Birger and Tone ploughing with horse in 1970
Saturday, October 10, 2020 | 5:00 PM IST
Facilitator: Birger Sevaldson, Oslo School of Design
2-hour online workshop
There is no doubt that the Hippie movement changed western societies dramatically. For us who experienced the change, it was a personal fight for liberation as well as a cultural change of atmosphere in society.
This is a suggestion for a discussion and not an attempt to provide answers. In any case, the Hippie movement induced cultural change through the use of symbols and signals (clothing, hairstyle, music) the denial of the establishment to induce a softer kinder society (make love, not war) and counter-cultural action (the use of drugs and protests) and Rejection of established reality (anti-science, alternative ways of growing food, mystical practices, embracement of eastern philosophies and practices like meditation).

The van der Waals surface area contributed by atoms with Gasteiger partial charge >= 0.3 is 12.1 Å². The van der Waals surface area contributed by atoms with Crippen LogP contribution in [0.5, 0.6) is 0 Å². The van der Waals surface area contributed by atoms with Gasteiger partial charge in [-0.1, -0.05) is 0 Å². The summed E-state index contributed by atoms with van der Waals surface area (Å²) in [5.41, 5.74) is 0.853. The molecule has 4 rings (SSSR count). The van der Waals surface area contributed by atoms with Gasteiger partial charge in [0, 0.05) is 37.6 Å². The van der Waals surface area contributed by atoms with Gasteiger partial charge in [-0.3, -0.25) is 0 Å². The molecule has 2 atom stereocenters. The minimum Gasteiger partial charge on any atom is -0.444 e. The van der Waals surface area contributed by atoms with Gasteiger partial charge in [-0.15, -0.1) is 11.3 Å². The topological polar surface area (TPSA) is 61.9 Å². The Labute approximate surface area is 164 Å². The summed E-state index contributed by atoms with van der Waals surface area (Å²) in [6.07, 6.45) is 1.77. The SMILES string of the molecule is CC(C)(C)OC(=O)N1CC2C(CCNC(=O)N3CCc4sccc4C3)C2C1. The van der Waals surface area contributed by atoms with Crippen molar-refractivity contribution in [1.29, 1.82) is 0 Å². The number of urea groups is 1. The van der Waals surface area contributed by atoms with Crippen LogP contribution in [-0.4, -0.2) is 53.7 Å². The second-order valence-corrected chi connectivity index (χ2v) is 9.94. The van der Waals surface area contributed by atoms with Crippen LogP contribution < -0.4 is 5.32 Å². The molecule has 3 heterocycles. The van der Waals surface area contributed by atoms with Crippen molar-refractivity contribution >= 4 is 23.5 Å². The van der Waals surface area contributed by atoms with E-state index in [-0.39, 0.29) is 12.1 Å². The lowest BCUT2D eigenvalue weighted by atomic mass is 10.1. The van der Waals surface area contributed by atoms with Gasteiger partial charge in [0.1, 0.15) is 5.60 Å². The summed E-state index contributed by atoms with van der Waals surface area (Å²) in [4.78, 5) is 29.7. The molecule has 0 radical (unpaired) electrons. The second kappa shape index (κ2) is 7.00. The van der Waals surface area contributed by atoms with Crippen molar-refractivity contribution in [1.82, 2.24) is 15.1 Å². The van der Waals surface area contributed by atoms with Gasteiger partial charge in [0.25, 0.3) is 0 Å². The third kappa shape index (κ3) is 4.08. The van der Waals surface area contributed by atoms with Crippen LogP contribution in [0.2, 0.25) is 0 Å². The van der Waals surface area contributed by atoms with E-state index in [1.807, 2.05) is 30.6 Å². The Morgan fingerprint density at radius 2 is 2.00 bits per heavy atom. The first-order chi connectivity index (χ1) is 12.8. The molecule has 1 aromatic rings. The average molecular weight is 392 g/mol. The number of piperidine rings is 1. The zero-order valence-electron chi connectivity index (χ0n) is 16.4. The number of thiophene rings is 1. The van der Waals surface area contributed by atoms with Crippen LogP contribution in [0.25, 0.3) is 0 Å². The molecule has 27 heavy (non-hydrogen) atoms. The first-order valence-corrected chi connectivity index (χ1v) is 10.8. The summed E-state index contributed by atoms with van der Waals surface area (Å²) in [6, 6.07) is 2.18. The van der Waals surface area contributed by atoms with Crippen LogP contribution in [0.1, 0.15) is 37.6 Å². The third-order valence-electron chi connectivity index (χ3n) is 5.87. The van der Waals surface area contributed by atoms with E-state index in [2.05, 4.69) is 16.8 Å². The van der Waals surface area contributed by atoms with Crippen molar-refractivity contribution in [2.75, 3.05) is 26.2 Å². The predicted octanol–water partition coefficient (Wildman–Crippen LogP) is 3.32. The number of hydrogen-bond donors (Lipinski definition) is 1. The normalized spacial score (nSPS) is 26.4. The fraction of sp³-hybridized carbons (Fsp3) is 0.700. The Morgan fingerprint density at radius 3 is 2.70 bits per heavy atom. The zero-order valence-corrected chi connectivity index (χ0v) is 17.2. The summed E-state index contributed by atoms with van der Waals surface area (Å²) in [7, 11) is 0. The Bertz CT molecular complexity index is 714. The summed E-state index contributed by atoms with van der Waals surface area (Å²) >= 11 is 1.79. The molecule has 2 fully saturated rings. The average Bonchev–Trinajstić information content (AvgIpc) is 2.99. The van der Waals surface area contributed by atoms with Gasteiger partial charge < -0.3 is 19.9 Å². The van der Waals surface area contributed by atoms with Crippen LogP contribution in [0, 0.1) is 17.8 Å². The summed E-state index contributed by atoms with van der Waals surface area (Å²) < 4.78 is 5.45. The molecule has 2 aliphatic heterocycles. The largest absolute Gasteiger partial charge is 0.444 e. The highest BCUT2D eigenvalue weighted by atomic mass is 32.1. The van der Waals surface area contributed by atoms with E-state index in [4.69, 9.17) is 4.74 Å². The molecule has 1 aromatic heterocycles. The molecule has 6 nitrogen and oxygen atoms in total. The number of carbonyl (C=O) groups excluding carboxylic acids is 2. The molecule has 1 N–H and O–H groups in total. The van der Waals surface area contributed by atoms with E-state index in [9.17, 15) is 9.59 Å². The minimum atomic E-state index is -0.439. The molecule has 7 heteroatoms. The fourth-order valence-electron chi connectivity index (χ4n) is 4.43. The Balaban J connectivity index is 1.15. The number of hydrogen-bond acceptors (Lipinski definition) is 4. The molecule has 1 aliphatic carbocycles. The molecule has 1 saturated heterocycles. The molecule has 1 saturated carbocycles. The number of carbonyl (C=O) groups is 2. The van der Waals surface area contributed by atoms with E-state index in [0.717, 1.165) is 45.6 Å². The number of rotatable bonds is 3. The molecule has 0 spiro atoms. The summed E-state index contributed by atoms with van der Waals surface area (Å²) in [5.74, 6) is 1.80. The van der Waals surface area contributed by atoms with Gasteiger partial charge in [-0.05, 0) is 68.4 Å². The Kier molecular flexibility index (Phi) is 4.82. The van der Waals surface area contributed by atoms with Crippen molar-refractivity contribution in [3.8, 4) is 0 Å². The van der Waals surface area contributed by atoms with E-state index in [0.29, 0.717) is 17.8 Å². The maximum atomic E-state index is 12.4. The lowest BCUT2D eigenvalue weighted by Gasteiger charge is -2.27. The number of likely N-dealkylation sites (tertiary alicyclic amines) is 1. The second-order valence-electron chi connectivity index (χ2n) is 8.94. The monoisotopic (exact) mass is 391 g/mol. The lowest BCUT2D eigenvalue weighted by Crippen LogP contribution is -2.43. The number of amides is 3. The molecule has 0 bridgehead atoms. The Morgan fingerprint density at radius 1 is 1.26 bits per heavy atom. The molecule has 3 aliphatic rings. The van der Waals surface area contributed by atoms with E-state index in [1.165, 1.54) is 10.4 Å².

At its best, the movement became home to many displaced and miss-fitted individuals and it crossed religions, race gender and social backgrounds.
Despite its impact on western society there where many moves that did eventually destroy the movement. One issue is that it became so saturated that it was embraced by the system it tried to replace. Another thing was that the initially soft and experience focussed drug experiments were replaced by cynical mafias with hard drugs especially amphetamine that flushed the alternative movement.
It is obvious that there were many forces at play. I intend to initiate the discussion over three steps:
1) A short presentation of the issue
2) A short discussion bringing up sources and themes
3) A short gigamapping session starting to mapping out the forces at play.
It is my intention to collect this and compile it into systemic analyses of the hippie movement. This seems important now when western society is shaking and all kind of undemocratic and aggressive forces are at play. We need to better understand how bottom-up change can happen. The use of cultural expression was crucial in the Hippie movement and is probably underrated in our systemic approaches today.